A pet’s stay at the shelter can be a very stressful experience. They are in a strange place with new people and strangers walking by their kennel each day. We thoroughly evaluate each pet’s temperament and identify their personality, as well as likes and dislikes, so that we can place them in the best fitting home. When visiting the shelter, please feel free to ask the front desk questions about timid or barking dogs. It’s always best to meet them outside the kennel to truly see all of their best qualities.
Our policy is that we do not place holds on any animal that is available for adoption. Our mission is to find our shelter pets loving homes, as quickly as possible.
As our mission is to find our shelter pets responsible, loving homes, we prefer to have potential adopters pre-approved for adoption prior to meeting the animal. This helps us reduce the amount of stress on the animal and allows our adoptions counselors the opportunity to ensure you and the pet you are viewing would be an ideal match.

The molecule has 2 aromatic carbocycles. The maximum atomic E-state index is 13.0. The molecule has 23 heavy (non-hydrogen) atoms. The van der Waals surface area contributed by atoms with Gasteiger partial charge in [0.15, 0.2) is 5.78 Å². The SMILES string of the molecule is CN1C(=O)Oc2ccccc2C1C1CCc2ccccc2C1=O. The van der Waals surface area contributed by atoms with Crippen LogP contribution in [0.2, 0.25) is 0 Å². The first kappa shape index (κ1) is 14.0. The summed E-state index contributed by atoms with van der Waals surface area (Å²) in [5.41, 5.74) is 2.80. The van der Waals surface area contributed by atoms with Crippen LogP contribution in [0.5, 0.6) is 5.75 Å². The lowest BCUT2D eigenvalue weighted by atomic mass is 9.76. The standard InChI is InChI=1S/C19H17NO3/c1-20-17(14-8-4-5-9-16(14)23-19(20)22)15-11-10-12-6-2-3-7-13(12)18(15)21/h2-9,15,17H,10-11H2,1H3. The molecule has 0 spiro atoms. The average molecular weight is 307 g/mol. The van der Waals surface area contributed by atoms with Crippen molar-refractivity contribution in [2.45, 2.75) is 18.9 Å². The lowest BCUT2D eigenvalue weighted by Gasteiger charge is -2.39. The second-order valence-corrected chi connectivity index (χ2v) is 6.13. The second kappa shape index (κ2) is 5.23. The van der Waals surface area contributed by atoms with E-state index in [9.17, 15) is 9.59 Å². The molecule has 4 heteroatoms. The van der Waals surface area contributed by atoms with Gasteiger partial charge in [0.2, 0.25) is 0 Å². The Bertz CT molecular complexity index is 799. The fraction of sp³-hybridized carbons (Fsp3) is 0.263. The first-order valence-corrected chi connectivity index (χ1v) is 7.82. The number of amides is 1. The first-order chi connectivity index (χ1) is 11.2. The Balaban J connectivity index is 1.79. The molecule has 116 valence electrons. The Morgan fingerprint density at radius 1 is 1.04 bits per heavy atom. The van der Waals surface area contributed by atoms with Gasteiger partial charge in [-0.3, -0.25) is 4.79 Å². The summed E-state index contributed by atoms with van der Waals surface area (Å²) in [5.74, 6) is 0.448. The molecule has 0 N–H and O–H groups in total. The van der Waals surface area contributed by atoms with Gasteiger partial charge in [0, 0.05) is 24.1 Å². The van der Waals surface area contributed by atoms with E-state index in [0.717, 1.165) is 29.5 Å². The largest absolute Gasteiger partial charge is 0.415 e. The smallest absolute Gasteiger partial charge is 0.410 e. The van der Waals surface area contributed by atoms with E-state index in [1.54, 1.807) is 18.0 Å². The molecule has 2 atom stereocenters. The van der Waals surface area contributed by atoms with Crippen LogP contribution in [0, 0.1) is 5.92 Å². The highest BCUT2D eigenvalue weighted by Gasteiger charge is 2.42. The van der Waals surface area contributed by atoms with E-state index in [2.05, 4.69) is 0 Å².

All pets will take some time to adjust to their new home – it’s a big transition for both of you. We recommend giving your pet at least several weeks to settle in, as they will likely go through different stages of transition. We also welcome you to call us if you’re having challenges or concerns. We are more than happy to talk with you and provide tips or advice that can help you ease the transition with the pet. If you decide that it is not the ideal fit, we ask that you return the pet to the Humane Society to be adopted out. We go through a very careful screening process when considering adopters. Rehoming your pet on your own can pose a danger to the animal.
The first step is filling out our adoption application, which you can do in person, at the shelter. We also need a valid photo ID/driver’s license, proof of home ownership or if you rent, a copy of your pet policy, as well as a vet reference.